A new research attempts to study various aspects of a controlled environment for food production and how it can be used in contexts of urban agriculture.
The research was conducted at the University of Florida and is published in the journal HortScience.
With the industrial revolution and land and labor shortage, the agriculture sector moved away from urban areas. However, today issues associated with the sustainability of food systems are making a comeback for urban agriculture. The study is important as controlled systems can help boost urban food systems.
Controlled environments pose several benefits like improve plant quality, predict plant responses, optimize plant yield and increase production efficiency.
The researchers examined multiple facets of the controlled environment like humidity control, carbon dioxide enrichment, food safety, water and soil cycling, and the environmental footprint, electric lighting, economic factors, amongst others.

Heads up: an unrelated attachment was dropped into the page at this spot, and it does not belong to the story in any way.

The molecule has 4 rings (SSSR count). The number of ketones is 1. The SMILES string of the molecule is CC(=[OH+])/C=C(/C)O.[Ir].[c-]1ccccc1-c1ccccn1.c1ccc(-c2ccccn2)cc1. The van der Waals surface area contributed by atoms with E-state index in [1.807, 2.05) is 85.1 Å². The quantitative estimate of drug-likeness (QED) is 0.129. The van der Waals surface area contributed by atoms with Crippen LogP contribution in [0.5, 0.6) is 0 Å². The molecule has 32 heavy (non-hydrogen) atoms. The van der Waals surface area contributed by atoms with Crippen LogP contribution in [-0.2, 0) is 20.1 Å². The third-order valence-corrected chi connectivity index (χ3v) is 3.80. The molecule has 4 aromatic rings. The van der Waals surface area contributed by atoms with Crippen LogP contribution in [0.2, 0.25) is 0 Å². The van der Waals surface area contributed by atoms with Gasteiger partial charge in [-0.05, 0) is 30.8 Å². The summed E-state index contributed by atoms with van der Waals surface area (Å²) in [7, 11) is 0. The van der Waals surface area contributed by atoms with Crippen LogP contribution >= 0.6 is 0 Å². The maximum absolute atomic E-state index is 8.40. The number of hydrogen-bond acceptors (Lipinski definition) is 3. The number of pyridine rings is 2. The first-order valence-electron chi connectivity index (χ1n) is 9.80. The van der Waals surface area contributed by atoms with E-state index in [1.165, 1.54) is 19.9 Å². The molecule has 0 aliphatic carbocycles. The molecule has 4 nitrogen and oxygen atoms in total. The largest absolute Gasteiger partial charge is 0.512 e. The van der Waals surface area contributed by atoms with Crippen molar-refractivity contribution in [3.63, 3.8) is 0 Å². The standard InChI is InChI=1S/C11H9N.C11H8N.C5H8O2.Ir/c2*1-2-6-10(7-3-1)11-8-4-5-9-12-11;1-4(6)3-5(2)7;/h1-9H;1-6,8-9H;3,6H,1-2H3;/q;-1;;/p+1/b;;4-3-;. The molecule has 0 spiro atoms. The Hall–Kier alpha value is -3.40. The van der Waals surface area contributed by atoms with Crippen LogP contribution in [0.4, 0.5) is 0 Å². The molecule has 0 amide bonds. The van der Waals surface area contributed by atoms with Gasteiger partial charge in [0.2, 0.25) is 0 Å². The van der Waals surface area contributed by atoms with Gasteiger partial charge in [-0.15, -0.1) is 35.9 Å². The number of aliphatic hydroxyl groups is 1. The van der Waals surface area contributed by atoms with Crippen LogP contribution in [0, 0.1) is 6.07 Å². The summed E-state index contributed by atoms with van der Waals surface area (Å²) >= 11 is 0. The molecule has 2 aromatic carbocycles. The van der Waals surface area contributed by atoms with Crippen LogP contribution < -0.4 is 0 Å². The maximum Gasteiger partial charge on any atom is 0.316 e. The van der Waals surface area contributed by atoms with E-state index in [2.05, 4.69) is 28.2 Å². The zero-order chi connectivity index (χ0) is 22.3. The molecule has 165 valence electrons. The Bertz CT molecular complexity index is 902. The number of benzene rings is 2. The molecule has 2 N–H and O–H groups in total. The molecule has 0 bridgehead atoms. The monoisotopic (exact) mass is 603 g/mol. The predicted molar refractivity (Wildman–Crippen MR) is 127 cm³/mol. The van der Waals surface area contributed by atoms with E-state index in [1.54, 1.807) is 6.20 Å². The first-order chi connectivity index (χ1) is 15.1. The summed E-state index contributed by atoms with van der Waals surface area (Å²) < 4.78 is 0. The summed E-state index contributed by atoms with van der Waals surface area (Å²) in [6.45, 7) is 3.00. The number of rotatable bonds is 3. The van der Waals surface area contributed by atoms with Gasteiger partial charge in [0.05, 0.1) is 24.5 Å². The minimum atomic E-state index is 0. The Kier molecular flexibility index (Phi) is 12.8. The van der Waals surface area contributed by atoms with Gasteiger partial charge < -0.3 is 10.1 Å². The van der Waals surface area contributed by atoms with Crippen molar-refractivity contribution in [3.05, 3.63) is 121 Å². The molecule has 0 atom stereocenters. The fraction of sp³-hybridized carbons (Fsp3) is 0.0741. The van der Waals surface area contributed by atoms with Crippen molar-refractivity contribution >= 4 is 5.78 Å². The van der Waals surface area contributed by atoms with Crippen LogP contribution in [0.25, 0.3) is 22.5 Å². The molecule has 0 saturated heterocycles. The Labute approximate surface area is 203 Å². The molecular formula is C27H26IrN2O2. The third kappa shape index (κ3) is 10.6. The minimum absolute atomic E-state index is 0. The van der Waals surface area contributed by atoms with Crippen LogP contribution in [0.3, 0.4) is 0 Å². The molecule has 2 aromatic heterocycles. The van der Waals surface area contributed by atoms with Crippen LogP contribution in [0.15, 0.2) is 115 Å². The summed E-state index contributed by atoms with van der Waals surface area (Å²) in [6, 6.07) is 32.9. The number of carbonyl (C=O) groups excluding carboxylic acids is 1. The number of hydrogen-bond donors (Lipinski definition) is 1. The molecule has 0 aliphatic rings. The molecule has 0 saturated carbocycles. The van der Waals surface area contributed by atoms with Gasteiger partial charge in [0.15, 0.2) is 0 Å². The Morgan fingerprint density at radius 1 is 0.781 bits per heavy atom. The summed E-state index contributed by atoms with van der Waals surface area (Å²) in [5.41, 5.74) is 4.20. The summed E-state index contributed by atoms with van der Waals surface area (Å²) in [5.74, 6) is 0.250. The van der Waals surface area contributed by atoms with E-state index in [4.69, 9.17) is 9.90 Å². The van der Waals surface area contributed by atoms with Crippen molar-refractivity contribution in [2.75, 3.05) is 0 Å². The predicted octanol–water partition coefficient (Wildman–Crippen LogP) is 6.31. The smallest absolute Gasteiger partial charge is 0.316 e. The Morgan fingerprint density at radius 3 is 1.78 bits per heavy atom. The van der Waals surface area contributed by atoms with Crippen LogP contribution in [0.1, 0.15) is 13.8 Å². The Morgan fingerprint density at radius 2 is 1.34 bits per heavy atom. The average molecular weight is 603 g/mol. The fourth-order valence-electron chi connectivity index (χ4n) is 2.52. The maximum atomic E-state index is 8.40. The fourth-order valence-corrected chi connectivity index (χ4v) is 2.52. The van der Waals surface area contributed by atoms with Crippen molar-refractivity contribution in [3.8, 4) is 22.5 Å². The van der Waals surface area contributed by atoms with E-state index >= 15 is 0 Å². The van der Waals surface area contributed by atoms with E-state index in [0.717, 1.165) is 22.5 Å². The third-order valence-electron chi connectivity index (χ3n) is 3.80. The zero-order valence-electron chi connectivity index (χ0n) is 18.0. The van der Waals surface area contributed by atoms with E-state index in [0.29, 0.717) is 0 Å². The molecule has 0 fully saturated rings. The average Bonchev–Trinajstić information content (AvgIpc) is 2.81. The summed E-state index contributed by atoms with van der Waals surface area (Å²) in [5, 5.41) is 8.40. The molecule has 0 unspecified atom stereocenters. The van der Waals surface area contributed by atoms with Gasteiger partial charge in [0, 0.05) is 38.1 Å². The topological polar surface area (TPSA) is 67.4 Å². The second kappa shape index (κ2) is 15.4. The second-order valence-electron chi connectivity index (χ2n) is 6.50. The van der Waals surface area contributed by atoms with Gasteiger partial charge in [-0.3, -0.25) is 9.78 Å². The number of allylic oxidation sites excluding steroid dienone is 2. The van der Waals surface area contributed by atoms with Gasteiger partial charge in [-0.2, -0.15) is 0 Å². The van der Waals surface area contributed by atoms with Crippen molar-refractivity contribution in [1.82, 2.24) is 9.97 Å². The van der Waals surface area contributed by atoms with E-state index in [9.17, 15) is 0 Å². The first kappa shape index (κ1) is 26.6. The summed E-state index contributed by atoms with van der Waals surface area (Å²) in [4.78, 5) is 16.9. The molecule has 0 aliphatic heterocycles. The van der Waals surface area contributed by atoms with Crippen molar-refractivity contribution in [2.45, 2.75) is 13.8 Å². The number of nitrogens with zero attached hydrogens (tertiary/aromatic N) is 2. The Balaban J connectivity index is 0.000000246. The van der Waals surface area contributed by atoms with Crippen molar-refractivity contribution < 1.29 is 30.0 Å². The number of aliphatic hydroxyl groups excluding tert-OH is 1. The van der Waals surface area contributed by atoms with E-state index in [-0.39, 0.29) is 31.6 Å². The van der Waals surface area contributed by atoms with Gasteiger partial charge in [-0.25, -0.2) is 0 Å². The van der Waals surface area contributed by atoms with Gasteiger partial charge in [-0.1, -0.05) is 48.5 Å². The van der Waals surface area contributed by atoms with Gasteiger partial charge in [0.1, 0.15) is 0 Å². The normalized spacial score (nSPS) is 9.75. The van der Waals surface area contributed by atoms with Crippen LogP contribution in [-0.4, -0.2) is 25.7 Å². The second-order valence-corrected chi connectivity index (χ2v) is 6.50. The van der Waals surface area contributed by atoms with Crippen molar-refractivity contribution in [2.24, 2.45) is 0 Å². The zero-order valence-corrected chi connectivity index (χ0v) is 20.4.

Amongst the topics described by researchers - energy consumption is reduced and product quality is improved by light-emitting diodes, plants can be grown in non – conventional spaces with the help of soilless culture systems. Also, Vacant rooftops of city buildings can be utilized to build greenhouses that can capitalize on sunlight to produce plants which will have an added benefit of a consumer’s proximity.
However, for the successful implication of controlled environment on urban agriculture various factors are required to be analyzed like location, crop produce, facility design and an understanding of local demand and supply etc. Also, researchers suggest that the sustainability of these urban farms will further depend on local market trends, capital investments, operating costs amongst others.
Researchers believe that the structured and well planned controlled environment approaches will not only secure the food supply to an extent but will boost local economies as well.
Tags : controlled environment, food production, urban agriculture, University of Florida, HortScience,